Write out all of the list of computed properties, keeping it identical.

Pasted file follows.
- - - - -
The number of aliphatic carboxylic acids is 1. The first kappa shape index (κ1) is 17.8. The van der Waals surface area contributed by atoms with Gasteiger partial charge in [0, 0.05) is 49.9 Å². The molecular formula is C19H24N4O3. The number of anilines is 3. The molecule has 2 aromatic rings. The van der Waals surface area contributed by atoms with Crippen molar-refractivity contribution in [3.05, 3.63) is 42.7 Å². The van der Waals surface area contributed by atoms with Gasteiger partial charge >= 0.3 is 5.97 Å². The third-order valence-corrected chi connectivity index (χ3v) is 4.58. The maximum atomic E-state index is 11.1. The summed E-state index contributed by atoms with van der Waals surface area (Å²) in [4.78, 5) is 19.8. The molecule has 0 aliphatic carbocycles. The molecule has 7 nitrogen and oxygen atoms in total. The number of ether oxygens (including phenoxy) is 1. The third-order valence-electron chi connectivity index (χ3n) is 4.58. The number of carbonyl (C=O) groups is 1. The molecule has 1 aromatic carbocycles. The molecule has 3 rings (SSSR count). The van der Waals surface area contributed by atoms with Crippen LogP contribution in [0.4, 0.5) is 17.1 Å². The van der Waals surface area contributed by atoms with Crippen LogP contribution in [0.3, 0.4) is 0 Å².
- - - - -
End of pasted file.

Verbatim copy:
The number of aliphatic carboxylic acids is 1. The first kappa shape index (κ1) is 17.8. The van der Waals surface area contributed by atoms with Gasteiger partial charge in [0, 0.05) is 49.9 Å². The molecular formula is C19H24N4O3. The number of anilines is 3. The molecule has 2 aromatic rings. The van der Waals surface area contributed by atoms with Crippen molar-refractivity contribution in [3.05, 3.63) is 42.7 Å². The van der Waals surface area contributed by atoms with Gasteiger partial charge >= 0.3 is 5.97 Å². The third-order valence-corrected chi connectivity index (χ3v) is 4.58. The maximum atomic E-state index is 11.1. The summed E-state index contributed by atoms with van der Waals surface area (Å²) in [4.78, 5) is 19.8. The molecule has 0 aliphatic carbocycles. The molecule has 7 nitrogen and oxygen atoms in total. The number of ether oxygens (including phenoxy) is 1. The third-order valence-electron chi connectivity index (χ3n) is 4.58. The number of carbonyl (C=O) groups is 1. The molecule has 1 aromatic carbocycles. The molecule has 3 rings (SSSR count). The van der Waals surface area contributed by atoms with Crippen LogP contribution in [0.4, 0.5) is 17.1 Å². The van der Waals surface area contributed by atoms with Crippen LogP contribution in [0.3, 0.4) is 0 Å².